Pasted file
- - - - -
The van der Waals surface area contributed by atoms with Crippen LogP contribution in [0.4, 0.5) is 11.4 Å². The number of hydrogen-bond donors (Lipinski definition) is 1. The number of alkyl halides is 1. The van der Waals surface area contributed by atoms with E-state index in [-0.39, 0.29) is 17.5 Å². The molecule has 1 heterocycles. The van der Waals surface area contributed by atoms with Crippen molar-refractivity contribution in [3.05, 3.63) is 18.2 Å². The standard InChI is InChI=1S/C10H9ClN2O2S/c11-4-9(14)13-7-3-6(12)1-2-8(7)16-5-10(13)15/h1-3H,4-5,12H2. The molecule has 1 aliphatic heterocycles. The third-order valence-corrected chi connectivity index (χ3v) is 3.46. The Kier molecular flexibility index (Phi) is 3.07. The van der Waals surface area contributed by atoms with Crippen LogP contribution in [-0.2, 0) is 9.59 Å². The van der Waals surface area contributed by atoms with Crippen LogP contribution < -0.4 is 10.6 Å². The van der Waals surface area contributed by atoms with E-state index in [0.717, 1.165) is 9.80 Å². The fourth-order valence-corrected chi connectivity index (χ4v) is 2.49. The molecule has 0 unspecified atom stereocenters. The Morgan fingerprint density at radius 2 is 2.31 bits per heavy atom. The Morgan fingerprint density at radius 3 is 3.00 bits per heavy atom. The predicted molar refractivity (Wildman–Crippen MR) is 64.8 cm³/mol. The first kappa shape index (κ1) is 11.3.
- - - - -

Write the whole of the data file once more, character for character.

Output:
The van der Waals surface area contributed by atoms with Crippen LogP contribution in [0.4, 0.5) is 11.4 Å². The number of hydrogen-bond donors (Lipinski definition) is 1. The number of alkyl halides is 1. The van der Waals surface area contributed by atoms with E-state index in [-0.39, 0.29) is 17.5 Å². The molecule has 1 heterocycles. The van der Waals surface area contributed by atoms with Crippen molar-refractivity contribution in [3.05, 3.63) is 18.2 Å². The standard InChI is InChI=1S/C10H9ClN2O2S/c11-4-9(14)13-7-3-6(12)1-2-8(7)16-5-10(13)15/h1-3H,4-5,12H2. The molecule has 1 aliphatic heterocycles. The third-order valence-corrected chi connectivity index (χ3v) is 3.46. The Kier molecular flexibility index (Phi) is 3.07. The van der Waals surface area contributed by atoms with Crippen LogP contribution in [-0.2, 0) is 9.59 Å². The van der Waals surface area contributed by atoms with Crippen LogP contribution < -0.4 is 10.6 Å². The van der Waals surface area contributed by atoms with E-state index in [0.717, 1.165) is 9.80 Å². The fourth-order valence-corrected chi connectivity index (χ4v) is 2.49. The molecule has 0 unspecified atom stereocenters. The Morgan fingerprint density at radius 2 is 2.31 bits per heavy atom. The Morgan fingerprint density at radius 3 is 3.00 bits per heavy atom. The predicted molar refractivity (Wildman–Crippen MR) is 64.8 cm³/mol. The first kappa shape index (κ1) is 11.3.